Another possible criticism is that the scheme will reduce the incentive for householders and local communities to try to protect themselves against flooding via measures such as keeping drainage systems in good order and not concreting over gardens and vacant land. This is also debatable: no one would want their home to be flooded, even if fully insured; and while such small-scale measures can help, they may be less important than larger measures that may be beyond local control, such as dredging of rivers or maintenance of coastal defences.
However, an excellent feature of the scheme is that it excludes any new homes built from now on (in fact it also excludes homes built since 2009, to ensure consistency with an earlier agreement between the government and insurers (6)). Why is this important? Because the one certainty in this complex area is that building new homes in areas of high flood risk is bad for all concerned. Bad for the future residents because they will have to live with the risk of flooding, even if others will bear some of the associated costs. Bad for society generally because it will be hard for it to avoid bearing some of those costs, if only in the form of emergency help when flooding occurs. And bad for insurers, because the risks may be hard to assess, especially in the context of climate change. What’s more, all these bad consequences can be expected to continue for 100 years or more, the expected life of a new home.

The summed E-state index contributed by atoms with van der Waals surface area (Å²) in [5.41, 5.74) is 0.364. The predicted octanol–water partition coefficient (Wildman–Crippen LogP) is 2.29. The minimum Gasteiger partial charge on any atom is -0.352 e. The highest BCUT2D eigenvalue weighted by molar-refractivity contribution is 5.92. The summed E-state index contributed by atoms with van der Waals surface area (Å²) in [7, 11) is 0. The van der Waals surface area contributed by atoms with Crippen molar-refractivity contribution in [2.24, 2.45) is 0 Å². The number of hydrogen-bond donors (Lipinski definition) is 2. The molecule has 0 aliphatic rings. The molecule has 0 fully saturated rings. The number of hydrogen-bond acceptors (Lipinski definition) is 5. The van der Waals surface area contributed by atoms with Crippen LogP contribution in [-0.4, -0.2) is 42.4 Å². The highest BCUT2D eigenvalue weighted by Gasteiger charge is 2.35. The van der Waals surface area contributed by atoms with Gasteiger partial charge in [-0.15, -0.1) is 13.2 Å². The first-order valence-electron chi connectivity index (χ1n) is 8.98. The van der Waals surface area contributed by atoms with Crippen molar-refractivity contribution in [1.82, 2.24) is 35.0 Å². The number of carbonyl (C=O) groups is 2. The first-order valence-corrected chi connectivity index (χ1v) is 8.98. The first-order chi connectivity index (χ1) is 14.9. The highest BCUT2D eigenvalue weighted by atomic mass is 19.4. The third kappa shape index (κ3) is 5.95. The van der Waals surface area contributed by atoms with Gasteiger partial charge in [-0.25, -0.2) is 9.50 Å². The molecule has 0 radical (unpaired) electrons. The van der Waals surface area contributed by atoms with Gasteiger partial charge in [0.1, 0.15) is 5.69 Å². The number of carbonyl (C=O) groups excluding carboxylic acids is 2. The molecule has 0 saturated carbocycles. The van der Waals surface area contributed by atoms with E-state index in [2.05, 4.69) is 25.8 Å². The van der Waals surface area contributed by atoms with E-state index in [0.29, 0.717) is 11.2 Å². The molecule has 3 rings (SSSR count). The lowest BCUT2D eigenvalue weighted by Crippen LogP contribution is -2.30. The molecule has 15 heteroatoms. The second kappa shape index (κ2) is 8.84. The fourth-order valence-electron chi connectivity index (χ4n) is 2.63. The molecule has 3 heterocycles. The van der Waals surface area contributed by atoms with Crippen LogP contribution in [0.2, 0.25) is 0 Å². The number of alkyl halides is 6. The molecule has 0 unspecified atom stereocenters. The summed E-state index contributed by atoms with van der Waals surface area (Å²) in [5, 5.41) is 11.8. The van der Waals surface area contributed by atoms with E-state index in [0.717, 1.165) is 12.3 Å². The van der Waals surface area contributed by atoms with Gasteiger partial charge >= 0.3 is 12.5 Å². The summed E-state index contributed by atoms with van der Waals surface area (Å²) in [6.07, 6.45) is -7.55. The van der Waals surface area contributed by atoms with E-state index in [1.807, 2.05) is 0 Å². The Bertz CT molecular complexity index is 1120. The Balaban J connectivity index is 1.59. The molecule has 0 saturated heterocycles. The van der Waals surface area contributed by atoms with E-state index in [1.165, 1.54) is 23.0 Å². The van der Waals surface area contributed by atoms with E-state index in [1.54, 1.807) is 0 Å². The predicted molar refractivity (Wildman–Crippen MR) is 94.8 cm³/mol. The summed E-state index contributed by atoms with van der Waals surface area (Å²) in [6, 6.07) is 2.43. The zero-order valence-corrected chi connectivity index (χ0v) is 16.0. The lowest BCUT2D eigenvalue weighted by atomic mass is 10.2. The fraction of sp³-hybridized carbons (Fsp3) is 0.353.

The medical principle ‘First do no harm’ is often applicable to economic policy-making. While environmental economists debate the finer points of taxes v marketable permits v direct regulation to limit activities that cause harm such as fossil fuel consumption, much harm around the world could be avoided simply by stopping subsidising such activities (7). It is a merit of Flood Re that it avoids the considerable harm that would be done if the capping of insurance premiums in flood risk areas had been applied to new homes.
Notes and References
- Wikipedia 2015-16 Great Britain and Ireland floods https://en.wikipedia.org/wiki/2015%E2%80%9316_Great_Britain_and_Ireland_floods
- Wikipedia 2013-14 United Kingdom winter floods https://en.wikipedia.org/wiki/2013%E2%80%932014_United_Kingdom_winter_floods
- Compare for example the effects of the 2007 South Asian floods: Wikipedia https://en.wikipedia.org/wiki/2007_South_Asian_floods
- DEFRA (2013) Flood insurance agreement reached https://www.gov.uk/government/news/flood-insurance-agreement-reached
- The Flood Insurance (Scheme Funding and Administration) Regulations 2015 http://www.legislation.gov.uk/ukdsi/2015/9780111137307/contents
- Association of British Insurers (2008) Revised Statement of Principles on the Provision of Flood Insurance https://www.abi.org.uk/~/media/Files/Documents/Publications/Public/Migrated/Flooding/Statement%20of%20principles%20England.pdf
- International Energy Agency Energy Subsidies http://www.worldenergyoutlook.org/resources/energysubsidies/